BICOM’s Director Richard Pater spoke to UK Ambassador Neil Wigan shortly before the turn of the year about the UK-Israel relationship after Brexit, the Iran nuclear deal after Trump, and the Peace Process after the Abraham Accords. The interview launches a series of articles and interviews that will run in Fathom throughout 2021 examining the past, present and future of the UK-Israel relationship.
The UK-Israel Relationship Today
I was last in Israel between 2002-6 during the Second Intifada. There were regular suicide bombings in Israel and the IDF had returned to the occupied territories under Operation Defensive Shield. The sense of conflict and personal security were very acute. I used to get the bus to work and I felt the tension; every time you entered a café, restaurant or cinema you were searched. Coming back to Israel now I notice a big change. The conflict feels a lot more distant than it used to, which is clearly a positive. We’ve also seen 15 years of strong economic growth in Israel and the country feels a lot richer now than before. GDP per capita is about the same as the UK at the moment. And linked to that, we’ve seen an amazing growth in the technology sector, which was underway when I was last here, but the impact is now seen in all aspects of Israeli life, from how Israel engages with the world to how the international community sees Israel. Part of the reason behind the normalisation process is the growing sense in the Arab world that there are great opportunities to be had by engaging with Israel and Israeli technology.
When I was first here the embassy was very much focused on the Israeli-Palestinian conflict and the peace process. That is no longer the case. We now spend a lot more time on Iran and regional issues. Also, the UK-Israel military relationship has grown out of all recognition. We recently signed a new defence agreement with Israel. I got to see a UK fighter land in Ramat David airbase for the first time since it was an RAF base pre-independence. Our trade relationship has expanded greatly – we are now Israel’s third biggest trading partner after the US and China – we are seeing a steep rise in collaboration between different governmental departments and in the private sector in technology, and increasingly in Science, where I think the UK and Israel could do a lot more together.
Brexit will not have a huge impact on the bilateral relationship. Israelis see the UK more as an independent state than an European one. Indeed, some Israeli leaders have welcomed Brexit and seen it as an opportunity, and in the UK some politicians see Israel as a case study to show how Brexit can help expand the UK’s relationships globally. Israel was one of the first countries which signed a trade continuity accord with the UK.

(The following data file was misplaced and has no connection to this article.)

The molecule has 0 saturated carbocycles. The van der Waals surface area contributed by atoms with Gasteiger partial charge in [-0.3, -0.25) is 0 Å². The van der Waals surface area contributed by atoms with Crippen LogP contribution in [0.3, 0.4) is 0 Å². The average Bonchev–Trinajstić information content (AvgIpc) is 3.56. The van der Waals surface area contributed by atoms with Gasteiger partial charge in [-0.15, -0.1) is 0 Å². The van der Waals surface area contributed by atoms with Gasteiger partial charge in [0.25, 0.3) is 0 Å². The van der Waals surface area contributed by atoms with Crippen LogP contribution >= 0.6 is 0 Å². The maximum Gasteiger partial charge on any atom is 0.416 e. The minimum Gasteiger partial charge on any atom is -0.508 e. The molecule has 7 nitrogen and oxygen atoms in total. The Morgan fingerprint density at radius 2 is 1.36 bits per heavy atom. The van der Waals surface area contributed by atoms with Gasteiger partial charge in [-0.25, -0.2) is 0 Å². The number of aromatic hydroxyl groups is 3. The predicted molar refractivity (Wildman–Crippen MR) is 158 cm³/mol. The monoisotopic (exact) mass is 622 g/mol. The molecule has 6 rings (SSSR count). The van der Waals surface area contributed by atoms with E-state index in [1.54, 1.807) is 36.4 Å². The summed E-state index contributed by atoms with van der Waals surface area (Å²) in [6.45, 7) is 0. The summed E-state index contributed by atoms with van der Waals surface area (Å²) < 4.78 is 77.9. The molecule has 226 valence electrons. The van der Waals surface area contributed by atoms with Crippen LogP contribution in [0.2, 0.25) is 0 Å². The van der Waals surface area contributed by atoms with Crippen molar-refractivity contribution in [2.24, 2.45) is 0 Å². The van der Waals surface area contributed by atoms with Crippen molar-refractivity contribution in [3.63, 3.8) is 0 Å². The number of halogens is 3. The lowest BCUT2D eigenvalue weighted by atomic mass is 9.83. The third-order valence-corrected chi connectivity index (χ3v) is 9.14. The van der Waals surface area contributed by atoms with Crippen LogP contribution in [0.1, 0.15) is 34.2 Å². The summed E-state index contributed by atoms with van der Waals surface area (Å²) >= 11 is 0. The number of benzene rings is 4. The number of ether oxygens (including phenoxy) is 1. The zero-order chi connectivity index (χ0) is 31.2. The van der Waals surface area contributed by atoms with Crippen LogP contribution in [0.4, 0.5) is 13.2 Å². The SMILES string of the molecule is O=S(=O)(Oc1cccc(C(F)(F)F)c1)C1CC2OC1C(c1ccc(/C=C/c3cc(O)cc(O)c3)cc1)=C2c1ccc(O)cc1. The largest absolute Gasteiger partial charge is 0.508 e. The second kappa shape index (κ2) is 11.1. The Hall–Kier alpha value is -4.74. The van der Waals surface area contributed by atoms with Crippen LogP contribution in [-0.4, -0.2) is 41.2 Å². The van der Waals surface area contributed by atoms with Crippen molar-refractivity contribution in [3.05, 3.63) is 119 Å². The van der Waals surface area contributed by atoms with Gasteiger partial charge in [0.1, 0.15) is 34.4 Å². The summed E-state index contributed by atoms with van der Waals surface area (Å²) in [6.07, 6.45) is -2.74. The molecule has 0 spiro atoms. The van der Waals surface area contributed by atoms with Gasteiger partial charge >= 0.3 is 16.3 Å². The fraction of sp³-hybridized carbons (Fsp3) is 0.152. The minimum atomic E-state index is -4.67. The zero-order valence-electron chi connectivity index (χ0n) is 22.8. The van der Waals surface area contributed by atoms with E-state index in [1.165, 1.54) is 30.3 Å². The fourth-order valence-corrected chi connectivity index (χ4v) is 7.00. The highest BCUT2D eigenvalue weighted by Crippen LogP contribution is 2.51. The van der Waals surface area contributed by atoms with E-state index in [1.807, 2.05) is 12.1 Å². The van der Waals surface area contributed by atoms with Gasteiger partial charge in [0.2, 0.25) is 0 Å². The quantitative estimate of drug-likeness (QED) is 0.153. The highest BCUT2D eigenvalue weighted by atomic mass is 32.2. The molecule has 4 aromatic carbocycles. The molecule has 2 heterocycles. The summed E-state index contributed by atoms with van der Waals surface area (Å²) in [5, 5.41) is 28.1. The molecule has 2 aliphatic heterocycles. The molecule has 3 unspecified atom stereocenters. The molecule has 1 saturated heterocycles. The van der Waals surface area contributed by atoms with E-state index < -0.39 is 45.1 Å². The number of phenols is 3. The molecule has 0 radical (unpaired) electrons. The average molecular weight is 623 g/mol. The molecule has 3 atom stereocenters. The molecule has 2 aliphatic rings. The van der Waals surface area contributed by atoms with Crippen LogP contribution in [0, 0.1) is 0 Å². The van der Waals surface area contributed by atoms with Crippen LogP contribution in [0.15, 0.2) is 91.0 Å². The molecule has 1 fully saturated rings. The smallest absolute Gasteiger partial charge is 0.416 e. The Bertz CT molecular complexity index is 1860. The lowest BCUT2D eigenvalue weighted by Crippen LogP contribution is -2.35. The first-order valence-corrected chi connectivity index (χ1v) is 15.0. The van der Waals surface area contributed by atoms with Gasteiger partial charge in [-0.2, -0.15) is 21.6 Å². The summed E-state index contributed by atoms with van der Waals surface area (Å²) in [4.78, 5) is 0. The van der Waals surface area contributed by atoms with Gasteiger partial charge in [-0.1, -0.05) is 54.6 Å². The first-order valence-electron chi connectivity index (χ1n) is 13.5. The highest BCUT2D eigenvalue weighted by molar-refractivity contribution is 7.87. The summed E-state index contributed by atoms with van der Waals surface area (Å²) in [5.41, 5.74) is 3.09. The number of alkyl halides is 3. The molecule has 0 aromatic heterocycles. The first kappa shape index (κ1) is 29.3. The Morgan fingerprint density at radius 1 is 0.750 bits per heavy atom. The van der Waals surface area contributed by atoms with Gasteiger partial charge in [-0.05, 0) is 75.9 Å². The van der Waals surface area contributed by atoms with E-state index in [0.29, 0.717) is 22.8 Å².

Trade between Israel and UK fell roughly in line with how both country’s trade fell globally due to COVID-19 in the last year – about 10 per cent. This comes on the back of some strong growth in the last several years to over £10bn per year. I am confident that will we get back to that level quickly, particularly because technology, which is driving trade between us, has been less affected than other sectors by COVID-19. More people are looking to move into data and tech post-COVID than before, so in many ways the pandemic has increased the opportunities for both sides to expand the relationship.
Our values will not change after Brexit. We are very clear that we’re leaving the EU, not Europe and there will be some issues, like Iran, where we will continue to work very closely with our EU allies. But the UK government believes that leaving the EU will allow us to move more quickly to enact policies. For example, we will be able to put in place our own national sanctions regime rather than being part of a broader EU sanctions policy that relies on building a consensus. But I wouldn’t expect a massive change as our interests and values will remain the same.
Iran and the JCPOA nuclear deal
We agree entirely with Israel on the objective, which is to halt Iranian plans to build nuclear weapons, ballistic missiles and to stop its malign activity in the region, but we disagree on the means, particularly as regards the JCPOA nuclear deal. We discuss our concerns frankly and openly with Israel. We absolutely understand Israeli concerns, and whilst we do not claim the nuclear deal is perfect, we do believe it was the best deal to be negotiated at the time. We also think that it helped to constrain and monitor Iran’s nuclear programme, which benefits everyone. We are now entering a new and different phase with the arrival of the new US administration and we have to wait and see where that will lead us. We hear very clearly, not only from Israel but Gulf countries as well, that the region as a whole must be listened to as we get into the next phase with Iran.